Landman Library

Works Almost Free of Copyrights

How user licenses can affect copyright issues


Licenses Explained

They can change the way copyright law applies to a work

Whenever you start using a new app or platform—i.e., Instagram, Twitter, or BuzzFeed—you must accept the terms of its usage agreement. That agreement might come in the form of you clicking an "Accept" button or you simply using the app or platform.

As a legal agreement, a license is one way to change how copyright applies within that app or platform. Minimally it will probably permit the owner to make your work public (that does automatically require the creation of a copy) without worrying about you, the author, suing them.

That agreement may supercede copyright law, either giving you more rights or fewer to reuse content. Consider the difference between some rights reserved and (the traditional) all rights reserved.


Creative Commons Licenses

"Some rights reserved" licenses

The Creative Commons organization has created a successful range of some-rights-reserved CC licenses that clearly explain what users can do with works that adopt them. Its website also provides CC search as a way to find CC-licensed images.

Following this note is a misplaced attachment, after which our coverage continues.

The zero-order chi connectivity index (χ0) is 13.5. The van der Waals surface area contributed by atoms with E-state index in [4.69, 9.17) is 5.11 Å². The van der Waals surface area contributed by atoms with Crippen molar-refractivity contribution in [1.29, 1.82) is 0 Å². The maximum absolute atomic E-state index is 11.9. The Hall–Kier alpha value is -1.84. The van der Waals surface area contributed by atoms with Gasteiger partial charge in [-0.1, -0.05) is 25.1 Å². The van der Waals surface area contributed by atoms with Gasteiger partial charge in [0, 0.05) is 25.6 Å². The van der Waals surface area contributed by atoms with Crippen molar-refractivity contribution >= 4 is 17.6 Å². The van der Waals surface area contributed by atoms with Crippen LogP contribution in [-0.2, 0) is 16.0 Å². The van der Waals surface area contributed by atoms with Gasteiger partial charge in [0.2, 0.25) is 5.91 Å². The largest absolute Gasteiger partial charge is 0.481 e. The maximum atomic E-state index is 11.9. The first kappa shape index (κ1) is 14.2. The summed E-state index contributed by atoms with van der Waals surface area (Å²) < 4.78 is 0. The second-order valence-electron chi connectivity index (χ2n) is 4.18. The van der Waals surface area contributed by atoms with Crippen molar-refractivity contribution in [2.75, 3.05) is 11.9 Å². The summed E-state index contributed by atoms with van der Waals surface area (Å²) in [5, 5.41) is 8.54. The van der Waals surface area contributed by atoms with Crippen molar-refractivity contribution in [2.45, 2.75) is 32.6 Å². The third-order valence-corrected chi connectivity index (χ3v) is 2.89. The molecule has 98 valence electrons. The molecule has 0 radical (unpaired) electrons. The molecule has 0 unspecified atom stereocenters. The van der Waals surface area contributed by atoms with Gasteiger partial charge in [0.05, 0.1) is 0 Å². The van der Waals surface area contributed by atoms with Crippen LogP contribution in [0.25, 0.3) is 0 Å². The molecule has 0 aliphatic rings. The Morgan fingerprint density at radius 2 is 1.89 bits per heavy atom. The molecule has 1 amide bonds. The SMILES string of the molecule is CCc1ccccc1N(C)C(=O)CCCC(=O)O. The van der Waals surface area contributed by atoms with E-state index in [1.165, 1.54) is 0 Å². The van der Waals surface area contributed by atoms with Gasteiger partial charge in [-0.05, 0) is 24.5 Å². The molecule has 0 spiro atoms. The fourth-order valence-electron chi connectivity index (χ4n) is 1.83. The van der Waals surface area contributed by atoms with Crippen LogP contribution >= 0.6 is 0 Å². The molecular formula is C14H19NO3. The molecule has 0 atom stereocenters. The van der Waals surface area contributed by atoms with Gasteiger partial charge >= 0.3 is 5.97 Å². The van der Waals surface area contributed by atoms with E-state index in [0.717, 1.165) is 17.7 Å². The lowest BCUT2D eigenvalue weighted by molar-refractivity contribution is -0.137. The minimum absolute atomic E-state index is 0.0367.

Find music  Jamendo is a searchable music platform that uses CC licenses.

Find images  Google Images (Go to Settings > Advanced Search > usage rights) and platforms like Flickr provide ways to find images that have adopted Creative Commons licenses.

Remember this important fact, whether or not you find a © symbol on a work, it is copyrighted. And whether or not it says its copyrighted, it is. Read more  Copyright Protection

Use CC licenses  Owners can adopt one for their own works. (The Copyright Desk uses one.)


Other "Some Rights Reserved" Licenses

Common licenses that limit the applicability of copyright law

Increasingly creative platforms permit (or require) users to license content with varying degrees of rights reserved.

Instagram  "Permissions You Give to Us": "...You grant us a license to use it." "You can end this license anytime by deleting your content or account." (Accessed 31 Aug. 2020.)

Facebook  "The permissions you give us": "...You grant us a...license to host, use, distribute, modify, run, copy, publicly perform or display, translate, and create derivative works of your content..." "This license will end when your content is deleted from our systems." (Accessed 31 Aug. 2020).

Flickr  "...[You] grant a...right to use the User display the User Content on the Services." (Accessed 31 Aug. 2020).


“No Rights Reserved” Works

Non-application of copyright law

Works that are in the Public Domain are available for anyone to use without concerns for copyright infringement. Read more about Public Domain.

It is still necessary to cite the author when doing scholarly work. Read more about Plagiarism.